1. Vowels
  2. Consonants



PIE-0 had a five-vowel system. Quantitative differences played no distinctive (i.e. phonological) role. The vowels were:

i - - - - u

e - - - - o


Examples of these vowels are:


The mid and low vowels could combine with the glides y and w, to form the diphthongs ey, ew, oy, ow, ay and aw. Examples:


In some unstressed contexts, namely in the neighbourhood of liquids, nasals and laryngeals, the reduced vowel ə could be present. Some examples, next to the different possible consonants:



Each consonant in PIE-0 can be placed in a slot in a 9 x 5 matrix, places of articulation along one axis and type of consonant along the other. Some slots in the matrix are, however, empty, while others contain very rare phonemes (within normal brackets in the table) or sounds without phonemic status (in square brackets). Here is the full matrix:

  Labial Dental / Apical Velar / Postvelar Labiovelar Glottal
Voiceless stops p t k kw  
Voiced stops (b) d g gw  
Voiced aspirated stops bh dh gh gwh  
Voiceless fricatives   s x xw (h)
Voiced fricatives   [z] ɣ ɣw  
Nasal consonants m n [ŋ]    
Lateral consonant     l    
Trill consonant     r    
Semivowels w   y    


PIE-0 had four voiceless stops: p t k kw. These were all very frequent, and could occur at the beginning, middle or end of a syllable. Phonetically, they were simple, unaspirated, voiceless stops. Examples:


PIE-0 had four voiced stops: b d g gw (the fifth, the glottal stop ', will be considered under the Fricatives). However, the voiced bilabial stop b was very rare. It has been suggested that the rarity of this phoneme, as well as certain restrictions on the co-occurrence of stops, can be best understood if the series of voiced stops is re-interpreted as glottalized (or ejective) stops, similar to those found, for example, in Georgian, Hausa and Quechua. Without categorically rejecting this hypothesis, I do not think that it is necessary to use different symbols in what is, essentially, a phonemic treatment.

Voiced stops occurred in somewhat more restricted environments than voiceless stops: they did not normally occur before other stops or fricatives (except across morpheme boundaries, where they may have developed by forward assimilation to another voiced consonant). Examples of occurrence:


Although this third series of stops is firmly established through the comparative method, it has become fashionable to doubt its existence as such. The main reason for this is that languages that have voiced but no voiceless aspirate stops are thought to be "typologically unusual". Let us note, however, that Sanskrit, one of the most important languages used for the reconstruction of PIE, had a clear preponderance of voiced over voiceless aspirate stops. It is thus clearly possible to have a sound system in which voiced aspirates are very common, while their voiceless counterparts are marginal at best.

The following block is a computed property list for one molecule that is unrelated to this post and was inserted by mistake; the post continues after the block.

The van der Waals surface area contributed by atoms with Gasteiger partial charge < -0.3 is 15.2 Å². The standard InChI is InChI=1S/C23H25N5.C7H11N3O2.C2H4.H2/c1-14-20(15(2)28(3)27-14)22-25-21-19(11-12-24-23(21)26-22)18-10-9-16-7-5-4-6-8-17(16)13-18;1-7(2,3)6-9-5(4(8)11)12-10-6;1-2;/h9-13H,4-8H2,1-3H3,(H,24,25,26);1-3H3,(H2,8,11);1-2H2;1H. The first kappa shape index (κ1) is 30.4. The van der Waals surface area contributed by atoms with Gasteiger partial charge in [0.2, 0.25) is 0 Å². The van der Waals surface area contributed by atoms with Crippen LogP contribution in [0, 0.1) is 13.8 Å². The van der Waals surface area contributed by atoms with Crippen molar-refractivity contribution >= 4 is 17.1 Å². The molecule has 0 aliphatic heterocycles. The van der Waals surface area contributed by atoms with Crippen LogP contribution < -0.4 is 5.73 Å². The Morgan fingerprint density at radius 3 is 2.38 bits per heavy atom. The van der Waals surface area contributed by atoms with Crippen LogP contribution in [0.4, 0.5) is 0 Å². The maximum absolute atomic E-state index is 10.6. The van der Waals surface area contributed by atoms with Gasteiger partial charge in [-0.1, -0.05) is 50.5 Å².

I, for one, will keep the voiced aspirates and leave it for later speculation as to the original nature of these consonants. Examples of their occurrence in PIE-0:


The classic reconstruction of PIE allowed for a single fricative: that of the dental-alveolar *s. With the emergence of the laryngeal theory it became evident that other fricatives might have existed in PIE-0, all of them pronounced in the velar or glottal region. Different linguists have developed different sets of "laryngeals", while some have stuck to algebraic formulations, claiming that it is not possible to reconstruct the exact nature of these consonants. I shall stick my neck out, and reconstruct five laryngeal fricatives (*x *xw *h *ɣ *ɣw), of which one (*h) is rare. For convenience, I shall include the glottal stop (*' ) here as well, as it corresponds to one of the usually reconstructed laryngeals.

In the list of examples below, I shall also include (between slashes) the corresponding notation H1, H2 or H3, as presented in standard works on laryngeal theory (such as Lindeman (1987)).


The widespread occurrence of forward assimilation in IE languages suggests that /n/ = [ŋ] when immediately followed by a velar or labiovelar consonant: *yuwənkos = [juwəŋkos] 'young', *penkwe = [peŋkwe] 'five'.



N.B. The notation of the second semivowel as *y, rather than +j, is a conventional one in IE studies. It recalls usage in English/French/Spanish and the transcription of Sanskrit, rather than in German/Scandinavian/East European languages.

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